Salt Lake City Film Festival to screen more than 20 narrative and documentary features
 
Left Turn Films
Sam and Joe

Sam and Joe in "Sons of Perdition"
 
Beachfire Pictures
Daniel Thompson

Daniel Thompson outside his Cleanflix store from the film "Cleanflix."

Even the organizers and creators of the Salt Lake City Film Festival weren't entirely convinced the event would survive its first year.

As festival co-director Matt Whittaker explained, "Last year could have gone any which way. Our fingers were crossed the entire time with the hope that people would show up.

"It wasn't easy marketing a film festival with no budget to market with," Whittaker continued. "Our whole push was so grass roots, and, well ... awesome."

But co-director Chris Bradshaw says he and Whittaker were relieved "when some of the bigger screenings started and the crowds were pouring out of the theater entrance.

"It was that realization that made me even more pleased with our event," Bradshaw continued. "Our community is amazing at supporting the arts."

Both men say that the event, which was originally envisioned as a one-day festival, has "snowballed" in just a year.

In fact, "we had to put a saddle on (the) growth," Bradshaw said.

This year's festival has expanded to two more venues: Brewvies Cinema Pub and Broadway Centre. (They join the Post Theatre at Fort Douglas and the Tower Theatre, the festival's supposed "home base.")

Those theaters will host a full slate of independent film programming. This year's festival will screen more than 20 narrative and documentary features, as well as an equal number of other, shorter works.

Bradshaw and Whittaker say the 2010 selections stack up favorably with the 2009 ones. (Among last year's features were "Best Worst Movie" and "White on Rice," both of which were hits with the crowds and got theatrical distribution.)

Also, "a lot of our films in this year's programming have significant Utah roots, and we like that," Whittaker said.

They include two sure-to-be-talked-about documentaries: "Cleanflix," about the controversial movie-editing business, and "Sons of Perdition," which looks at the Colorado City polygamist community.

"Perdition" co-director Tyler Measom said the festival screenings "will be particularly sweet for us because of all the people here that gave us support in making this film over the past four years."

He said he and co-director Jennilyn Merten "expect to start a new dialogue on a subject that many are invested in here.

"We do hope that screening in Salt Lake will increase awareness of the plight of those who have left polygamy and help to bring about change in Colorado City, both on a political and social level," Measom said.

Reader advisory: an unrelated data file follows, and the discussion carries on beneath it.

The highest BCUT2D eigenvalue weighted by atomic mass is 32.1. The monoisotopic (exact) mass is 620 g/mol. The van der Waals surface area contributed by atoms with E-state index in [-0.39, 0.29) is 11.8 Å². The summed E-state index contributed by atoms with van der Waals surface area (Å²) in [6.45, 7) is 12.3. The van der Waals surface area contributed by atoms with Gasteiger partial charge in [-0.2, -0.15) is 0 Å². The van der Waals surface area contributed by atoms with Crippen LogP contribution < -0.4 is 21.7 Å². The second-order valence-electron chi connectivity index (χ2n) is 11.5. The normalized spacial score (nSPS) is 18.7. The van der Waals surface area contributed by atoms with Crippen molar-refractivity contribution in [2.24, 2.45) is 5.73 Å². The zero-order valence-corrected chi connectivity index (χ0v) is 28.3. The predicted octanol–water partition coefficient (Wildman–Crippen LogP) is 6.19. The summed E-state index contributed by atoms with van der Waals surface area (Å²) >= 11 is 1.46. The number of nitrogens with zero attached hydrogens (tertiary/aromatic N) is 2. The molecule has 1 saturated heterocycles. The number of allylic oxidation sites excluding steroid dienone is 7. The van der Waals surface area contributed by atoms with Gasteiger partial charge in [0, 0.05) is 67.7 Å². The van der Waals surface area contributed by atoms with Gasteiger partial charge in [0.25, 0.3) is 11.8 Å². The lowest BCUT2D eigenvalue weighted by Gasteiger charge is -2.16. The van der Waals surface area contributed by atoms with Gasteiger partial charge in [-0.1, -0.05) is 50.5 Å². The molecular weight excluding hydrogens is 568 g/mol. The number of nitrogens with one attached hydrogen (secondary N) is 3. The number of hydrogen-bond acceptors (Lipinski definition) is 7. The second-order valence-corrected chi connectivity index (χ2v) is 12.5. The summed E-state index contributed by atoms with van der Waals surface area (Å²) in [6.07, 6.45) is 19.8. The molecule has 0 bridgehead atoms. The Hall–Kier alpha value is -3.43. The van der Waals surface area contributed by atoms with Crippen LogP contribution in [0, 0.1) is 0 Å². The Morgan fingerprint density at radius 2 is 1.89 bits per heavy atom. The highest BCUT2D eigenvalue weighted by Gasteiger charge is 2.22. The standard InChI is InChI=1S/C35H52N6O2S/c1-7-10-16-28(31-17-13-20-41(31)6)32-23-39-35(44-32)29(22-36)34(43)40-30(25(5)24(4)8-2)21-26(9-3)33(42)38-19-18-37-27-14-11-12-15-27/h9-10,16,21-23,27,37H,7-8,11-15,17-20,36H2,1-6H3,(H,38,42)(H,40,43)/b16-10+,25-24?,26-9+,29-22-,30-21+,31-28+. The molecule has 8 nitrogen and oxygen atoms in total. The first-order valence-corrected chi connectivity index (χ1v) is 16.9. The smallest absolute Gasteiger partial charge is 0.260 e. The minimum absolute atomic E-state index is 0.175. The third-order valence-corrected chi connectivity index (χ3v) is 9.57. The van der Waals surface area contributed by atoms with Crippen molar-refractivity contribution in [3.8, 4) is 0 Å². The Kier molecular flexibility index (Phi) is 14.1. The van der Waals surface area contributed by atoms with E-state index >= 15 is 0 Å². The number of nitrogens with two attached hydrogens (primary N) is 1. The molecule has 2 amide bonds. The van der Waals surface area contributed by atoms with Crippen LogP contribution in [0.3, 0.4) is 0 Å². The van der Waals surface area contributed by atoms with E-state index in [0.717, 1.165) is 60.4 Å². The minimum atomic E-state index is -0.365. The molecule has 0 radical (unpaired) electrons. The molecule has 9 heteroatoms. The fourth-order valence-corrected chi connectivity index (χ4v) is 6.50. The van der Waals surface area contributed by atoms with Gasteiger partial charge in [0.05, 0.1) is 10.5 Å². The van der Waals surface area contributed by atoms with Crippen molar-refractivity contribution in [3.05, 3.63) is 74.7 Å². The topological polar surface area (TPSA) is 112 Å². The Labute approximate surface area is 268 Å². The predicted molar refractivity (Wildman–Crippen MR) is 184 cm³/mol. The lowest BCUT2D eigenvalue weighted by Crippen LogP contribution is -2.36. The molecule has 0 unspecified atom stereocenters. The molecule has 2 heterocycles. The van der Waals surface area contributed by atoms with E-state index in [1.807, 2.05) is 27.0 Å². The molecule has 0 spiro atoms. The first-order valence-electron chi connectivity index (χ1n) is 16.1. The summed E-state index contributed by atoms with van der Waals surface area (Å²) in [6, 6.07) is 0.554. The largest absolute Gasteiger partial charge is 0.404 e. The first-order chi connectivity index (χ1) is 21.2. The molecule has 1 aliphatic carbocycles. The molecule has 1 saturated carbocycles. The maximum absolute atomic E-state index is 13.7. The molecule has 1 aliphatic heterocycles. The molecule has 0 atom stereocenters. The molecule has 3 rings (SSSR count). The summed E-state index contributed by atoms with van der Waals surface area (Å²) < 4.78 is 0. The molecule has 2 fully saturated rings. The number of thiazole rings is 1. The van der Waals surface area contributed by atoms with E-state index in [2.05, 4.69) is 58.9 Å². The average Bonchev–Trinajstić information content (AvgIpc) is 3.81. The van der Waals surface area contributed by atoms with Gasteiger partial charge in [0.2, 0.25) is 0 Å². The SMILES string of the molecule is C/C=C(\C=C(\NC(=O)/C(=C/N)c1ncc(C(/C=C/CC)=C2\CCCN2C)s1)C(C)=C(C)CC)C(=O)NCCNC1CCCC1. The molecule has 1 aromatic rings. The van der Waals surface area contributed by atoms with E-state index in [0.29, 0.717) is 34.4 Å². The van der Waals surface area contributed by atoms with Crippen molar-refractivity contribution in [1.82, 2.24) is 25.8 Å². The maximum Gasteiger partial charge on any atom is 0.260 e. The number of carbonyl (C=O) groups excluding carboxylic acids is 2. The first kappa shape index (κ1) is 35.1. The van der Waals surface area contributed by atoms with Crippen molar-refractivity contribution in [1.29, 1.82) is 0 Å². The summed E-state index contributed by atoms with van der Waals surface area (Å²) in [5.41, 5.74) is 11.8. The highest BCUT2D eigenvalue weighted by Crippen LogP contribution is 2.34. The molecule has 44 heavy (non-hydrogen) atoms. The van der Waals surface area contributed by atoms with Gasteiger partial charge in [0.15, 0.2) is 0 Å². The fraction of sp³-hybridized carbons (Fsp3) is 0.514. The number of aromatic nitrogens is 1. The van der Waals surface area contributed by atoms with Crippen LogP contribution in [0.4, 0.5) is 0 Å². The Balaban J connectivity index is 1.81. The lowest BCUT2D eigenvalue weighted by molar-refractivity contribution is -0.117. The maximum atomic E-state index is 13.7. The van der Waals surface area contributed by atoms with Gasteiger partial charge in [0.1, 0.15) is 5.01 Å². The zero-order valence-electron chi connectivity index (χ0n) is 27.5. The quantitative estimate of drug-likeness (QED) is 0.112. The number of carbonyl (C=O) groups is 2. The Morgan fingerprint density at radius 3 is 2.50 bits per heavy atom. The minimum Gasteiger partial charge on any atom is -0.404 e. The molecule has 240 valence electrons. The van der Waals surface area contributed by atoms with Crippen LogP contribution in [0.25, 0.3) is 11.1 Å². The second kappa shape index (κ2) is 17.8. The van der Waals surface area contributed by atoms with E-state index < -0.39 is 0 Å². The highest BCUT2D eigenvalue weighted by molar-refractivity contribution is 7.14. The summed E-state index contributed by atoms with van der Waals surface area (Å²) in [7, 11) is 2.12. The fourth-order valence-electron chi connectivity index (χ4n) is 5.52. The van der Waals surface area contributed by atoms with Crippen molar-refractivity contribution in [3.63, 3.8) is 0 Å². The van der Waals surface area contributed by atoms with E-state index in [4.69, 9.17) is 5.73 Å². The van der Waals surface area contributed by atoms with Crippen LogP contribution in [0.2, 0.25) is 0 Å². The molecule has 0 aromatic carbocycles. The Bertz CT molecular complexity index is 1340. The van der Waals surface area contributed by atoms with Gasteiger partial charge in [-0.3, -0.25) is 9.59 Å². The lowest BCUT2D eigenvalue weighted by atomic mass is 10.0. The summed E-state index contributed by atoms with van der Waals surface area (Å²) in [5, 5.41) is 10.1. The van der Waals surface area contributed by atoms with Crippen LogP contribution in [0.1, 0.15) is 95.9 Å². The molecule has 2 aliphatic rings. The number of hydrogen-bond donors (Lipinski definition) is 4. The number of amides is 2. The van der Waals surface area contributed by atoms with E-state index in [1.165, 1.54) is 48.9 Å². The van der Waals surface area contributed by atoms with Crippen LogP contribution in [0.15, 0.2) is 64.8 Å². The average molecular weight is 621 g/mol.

(Broadcast rights to "Sons of Perdition" were bought by the Oprah Winfrey Network, which plans to televise it next year.)

And "Cleanflix" co-director Joshua Ligairi said he is proud to show the film at "a scrappy new festival ... (one) determined to make a home for true independent film in Utah."

He also attaches "special significance" to the film's premiere, since it will open the festival.

"It is a big deal for us. We are very excited to show the film to our home audience."

And like Measom, he hopes his film "will spark conversation and curiosity.

"This is such a great local story that I think everyone will enjoy the debate and discussion," he said, adding that "most would agree that we handle the subject matter fairly. Honesty was always our policy."

The festival co-directors say that these two films were obvious selections, despite their subject matter.

Bradshaw observed that the festival "isn't about controversy or offending anyone," though.

"It's about community and great films. We don't want anyone to walk out the theater angry."

That wouldn't be good for either the community or the festival, Whittaker said, noting that a major goal is to make the event "self-sustaining."

"We're very confident that after this year we'll be on track to make that happen," he said.

e-mail: jeff@desnews.com


What: The 2010 Salt Lake City Film Festival

Where: Brewvies Cinema Pub,

677 S. 200 West (21 and older); Broadway Centre Cinemas, 111 E. 300 South; Post Theatre (Fort Douglas), 245 S. Fort Douglas Blvd.; Tower Theatre, 876 E. 900 South

When: Aug. 12-15

How much: $10

Web: www.saltlakecityfilmfestival.com
 
DeseretNews.com
Originally published Thursday, Aug. 5, 2010
 
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